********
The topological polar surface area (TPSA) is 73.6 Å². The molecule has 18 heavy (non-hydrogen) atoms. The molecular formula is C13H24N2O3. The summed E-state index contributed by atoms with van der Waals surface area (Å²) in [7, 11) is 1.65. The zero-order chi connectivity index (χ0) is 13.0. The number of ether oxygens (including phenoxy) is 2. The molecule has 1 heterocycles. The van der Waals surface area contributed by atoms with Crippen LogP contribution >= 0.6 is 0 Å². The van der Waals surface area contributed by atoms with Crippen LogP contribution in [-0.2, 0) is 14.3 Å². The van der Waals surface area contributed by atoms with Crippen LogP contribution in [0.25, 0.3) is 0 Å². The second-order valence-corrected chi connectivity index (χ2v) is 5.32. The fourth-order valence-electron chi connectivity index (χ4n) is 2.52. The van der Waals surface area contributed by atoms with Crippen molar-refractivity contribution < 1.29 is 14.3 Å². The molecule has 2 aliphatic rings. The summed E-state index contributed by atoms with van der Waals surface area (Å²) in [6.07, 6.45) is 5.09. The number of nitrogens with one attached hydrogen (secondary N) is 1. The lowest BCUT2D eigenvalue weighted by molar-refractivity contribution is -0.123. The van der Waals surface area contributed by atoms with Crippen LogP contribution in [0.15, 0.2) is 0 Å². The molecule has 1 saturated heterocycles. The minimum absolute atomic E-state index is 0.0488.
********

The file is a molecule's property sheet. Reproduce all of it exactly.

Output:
The topological polar surface area (TPSA) is 73.6 Å². The molecule has 18 heavy (non-hydrogen) atoms. The molecular formula is C13H24N2O3. The summed E-state index contributed by atoms with van der Waals surface area (Å²) in [7, 11) is 1.65. The zero-order chi connectivity index (χ0) is 13.0. The number of ether oxygens (including phenoxy) is 2. The molecule has 1 heterocycles. The van der Waals surface area contributed by atoms with Crippen LogP contribution >= 0.6 is 0 Å². The van der Waals surface area contributed by atoms with Crippen LogP contribution in [-0.2, 0) is 14.3 Å². The van der Waals surface area contributed by atoms with Crippen LogP contribution in [0.25, 0.3) is 0 Å². The second-order valence-corrected chi connectivity index (χ2v) is 5.32. The fourth-order valence-electron chi connectivity index (χ4n) is 2.52. The van der Waals surface area contributed by atoms with Crippen molar-refractivity contribution < 1.29 is 14.3 Å². The molecule has 2 aliphatic rings. The summed E-state index contributed by atoms with van der Waals surface area (Å²) in [6.07, 6.45) is 5.09. The number of nitrogens with one attached hydrogen (secondary N) is 1. The lowest BCUT2D eigenvalue weighted by molar-refractivity contribution is -0.123. The van der Waals surface area contributed by atoms with Crippen LogP contribution in [0.15, 0.2) is 0 Å². The molecule has 1 saturated heterocycles. The minimum absolute atomic E-state index is 0.0488.